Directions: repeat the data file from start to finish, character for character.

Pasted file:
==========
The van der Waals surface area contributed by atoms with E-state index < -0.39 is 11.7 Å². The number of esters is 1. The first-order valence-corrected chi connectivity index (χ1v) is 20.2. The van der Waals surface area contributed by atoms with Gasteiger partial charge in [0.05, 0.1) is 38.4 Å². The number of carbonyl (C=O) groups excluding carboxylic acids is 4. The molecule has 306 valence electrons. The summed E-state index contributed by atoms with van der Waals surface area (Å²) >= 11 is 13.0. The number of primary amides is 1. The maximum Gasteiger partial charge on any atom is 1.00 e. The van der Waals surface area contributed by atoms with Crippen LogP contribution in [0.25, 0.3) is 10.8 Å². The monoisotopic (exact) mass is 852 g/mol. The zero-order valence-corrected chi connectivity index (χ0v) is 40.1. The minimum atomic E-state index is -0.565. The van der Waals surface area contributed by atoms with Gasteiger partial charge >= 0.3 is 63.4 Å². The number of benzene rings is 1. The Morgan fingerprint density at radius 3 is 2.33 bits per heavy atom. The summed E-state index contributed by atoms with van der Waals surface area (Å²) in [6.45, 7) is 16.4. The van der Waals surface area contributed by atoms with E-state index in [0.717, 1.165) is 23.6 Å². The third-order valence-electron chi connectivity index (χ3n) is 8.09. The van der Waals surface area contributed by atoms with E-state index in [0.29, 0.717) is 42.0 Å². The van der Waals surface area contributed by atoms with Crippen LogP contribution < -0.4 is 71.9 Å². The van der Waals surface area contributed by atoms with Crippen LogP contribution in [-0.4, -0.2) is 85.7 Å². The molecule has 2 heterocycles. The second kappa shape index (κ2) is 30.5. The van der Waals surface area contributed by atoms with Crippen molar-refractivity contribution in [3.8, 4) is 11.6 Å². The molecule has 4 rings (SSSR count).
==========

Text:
The van der Waals surface area contributed by atoms with E-state index < -0.39 is 11.7 Å². The number of esters is 1. The first-order valence-corrected chi connectivity index (χ1v) is 20.2. The van der Waals surface area contributed by atoms with Gasteiger partial charge in [0.05, 0.1) is 38.4 Å². The number of carbonyl (C=O) groups excluding carboxylic acids is 4. The molecule has 306 valence electrons. The summed E-state index contributed by atoms with van der Waals surface area (Å²) >= 11 is 13.0. The number of primary amides is 1. The maximum Gasteiger partial charge on any atom is 1.00 e. The van der Waals surface area contributed by atoms with Crippen LogP contribution in [0.25, 0.3) is 10.8 Å². The monoisotopic (exact) mass is 852 g/mol. The zero-order valence-corrected chi connectivity index (χ0v) is 40.1. The minimum atomic E-state index is -0.565. The van der Waals surface area contributed by atoms with Gasteiger partial charge >= 0.3 is 63.4 Å². The number of benzene rings is 1. The Morgan fingerprint density at radius 3 is 2.33 bits per heavy atom. The summed E-state index contributed by atoms with van der Waals surface area (Å²) in [6.45, 7) is 16.4. The van der Waals surface area contributed by atoms with E-state index in [0.717, 1.165) is 23.6 Å². The third-order valence-electron chi connectivity index (χ3n) is 8.09. The van der Waals surface area contributed by atoms with E-state index in [0.29, 0.717) is 42.0 Å². The van der Waals surface area contributed by atoms with Crippen LogP contribution < -0.4 is 71.9 Å². The van der Waals surface area contributed by atoms with Crippen LogP contribution in [-0.4, -0.2) is 85.7 Å². The molecule has 2 heterocycles. The second kappa shape index (κ2) is 30.5. The van der Waals surface area contributed by atoms with Crippen molar-refractivity contribution in [3.8, 4) is 11.6 Å². The molecule has 4 rings (SSSR count).